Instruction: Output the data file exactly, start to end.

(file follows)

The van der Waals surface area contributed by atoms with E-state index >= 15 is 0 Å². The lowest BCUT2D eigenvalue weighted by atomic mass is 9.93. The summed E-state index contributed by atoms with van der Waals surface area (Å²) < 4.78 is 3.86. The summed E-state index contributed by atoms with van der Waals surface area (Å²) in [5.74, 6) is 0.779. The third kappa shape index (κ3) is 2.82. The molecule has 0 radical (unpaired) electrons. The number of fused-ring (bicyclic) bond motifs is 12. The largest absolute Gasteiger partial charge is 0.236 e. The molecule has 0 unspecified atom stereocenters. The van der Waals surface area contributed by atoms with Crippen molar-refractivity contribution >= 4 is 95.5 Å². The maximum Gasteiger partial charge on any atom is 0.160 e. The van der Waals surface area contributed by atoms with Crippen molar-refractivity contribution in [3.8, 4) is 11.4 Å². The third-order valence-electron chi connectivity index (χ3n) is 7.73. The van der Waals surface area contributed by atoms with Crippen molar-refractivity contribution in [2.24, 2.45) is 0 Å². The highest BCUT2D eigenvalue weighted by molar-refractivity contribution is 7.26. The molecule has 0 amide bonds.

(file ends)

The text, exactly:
The van der Waals surface area contributed by atoms with E-state index >= 15 is 0 Å². The lowest BCUT2D eigenvalue weighted by atomic mass is 9.93. The summed E-state index contributed by atoms with van der Waals surface area (Å²) < 4.78 is 3.86. The summed E-state index contributed by atoms with van der Waals surface area (Å²) in [5.74, 6) is 0.779. The third kappa shape index (κ3) is 2.82. The molecule has 0 radical (unpaired) electrons. The number of fused-ring (bicyclic) bond motifs is 12. The largest absolute Gasteiger partial charge is 0.236 e. The molecule has 0 unspecified atom stereocenters. The van der Waals surface area contributed by atoms with Crippen molar-refractivity contribution >= 4 is 95.5 Å². The maximum Gasteiger partial charge on any atom is 0.160 e. The van der Waals surface area contributed by atoms with Crippen molar-refractivity contribution in [3.8, 4) is 11.4 Å². The third-order valence-electron chi connectivity index (χ3n) is 7.73. The van der Waals surface area contributed by atoms with Crippen molar-refractivity contribution in [2.24, 2.45) is 0 Å². The highest BCUT2D eigenvalue weighted by molar-refractivity contribution is 7.26. The molecule has 0 amide bonds.